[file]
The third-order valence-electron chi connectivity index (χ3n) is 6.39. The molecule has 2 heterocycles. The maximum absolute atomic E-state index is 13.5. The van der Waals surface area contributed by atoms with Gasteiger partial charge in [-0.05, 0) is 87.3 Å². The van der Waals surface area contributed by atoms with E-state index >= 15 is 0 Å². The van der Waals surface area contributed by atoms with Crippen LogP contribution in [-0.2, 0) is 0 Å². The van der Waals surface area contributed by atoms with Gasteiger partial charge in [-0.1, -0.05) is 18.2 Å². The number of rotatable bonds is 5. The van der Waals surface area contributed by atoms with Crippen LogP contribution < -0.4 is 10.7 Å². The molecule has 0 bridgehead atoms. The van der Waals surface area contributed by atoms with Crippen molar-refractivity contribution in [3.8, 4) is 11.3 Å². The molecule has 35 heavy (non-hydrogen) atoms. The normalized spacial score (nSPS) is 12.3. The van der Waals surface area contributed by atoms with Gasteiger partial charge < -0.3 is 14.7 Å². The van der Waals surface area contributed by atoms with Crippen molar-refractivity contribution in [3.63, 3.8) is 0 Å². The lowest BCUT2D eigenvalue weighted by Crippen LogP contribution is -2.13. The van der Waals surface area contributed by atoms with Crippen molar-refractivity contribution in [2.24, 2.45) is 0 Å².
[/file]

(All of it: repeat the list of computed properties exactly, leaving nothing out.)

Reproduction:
The third-order valence-electron chi connectivity index (χ3n) is 6.39. The molecule has 2 heterocycles. The maximum absolute atomic E-state index is 13.5. The van der Waals surface area contributed by atoms with Gasteiger partial charge in [-0.05, 0) is 87.3 Å². The van der Waals surface area contributed by atoms with E-state index >= 15 is 0 Å². The van der Waals surface area contributed by atoms with Crippen LogP contribution in [-0.2, 0) is 0 Å². The van der Waals surface area contributed by atoms with Gasteiger partial charge in [-0.1, -0.05) is 18.2 Å². The number of rotatable bonds is 5. The van der Waals surface area contributed by atoms with Crippen LogP contribution < -0.4 is 10.7 Å². The molecule has 0 bridgehead atoms. The van der Waals surface area contributed by atoms with Crippen molar-refractivity contribution in [3.8, 4) is 11.3 Å². The molecule has 35 heavy (non-hydrogen) atoms. The normalized spacial score (nSPS) is 12.3. The van der Waals surface area contributed by atoms with Gasteiger partial charge < -0.3 is 14.7 Å². The van der Waals surface area contributed by atoms with Crippen molar-refractivity contribution in [3.63, 3.8) is 0 Å². The lowest BCUT2D eigenvalue weighted by Crippen LogP contribution is -2.13. The van der Waals surface area contributed by atoms with Crippen molar-refractivity contribution in [2.24, 2.45) is 0 Å².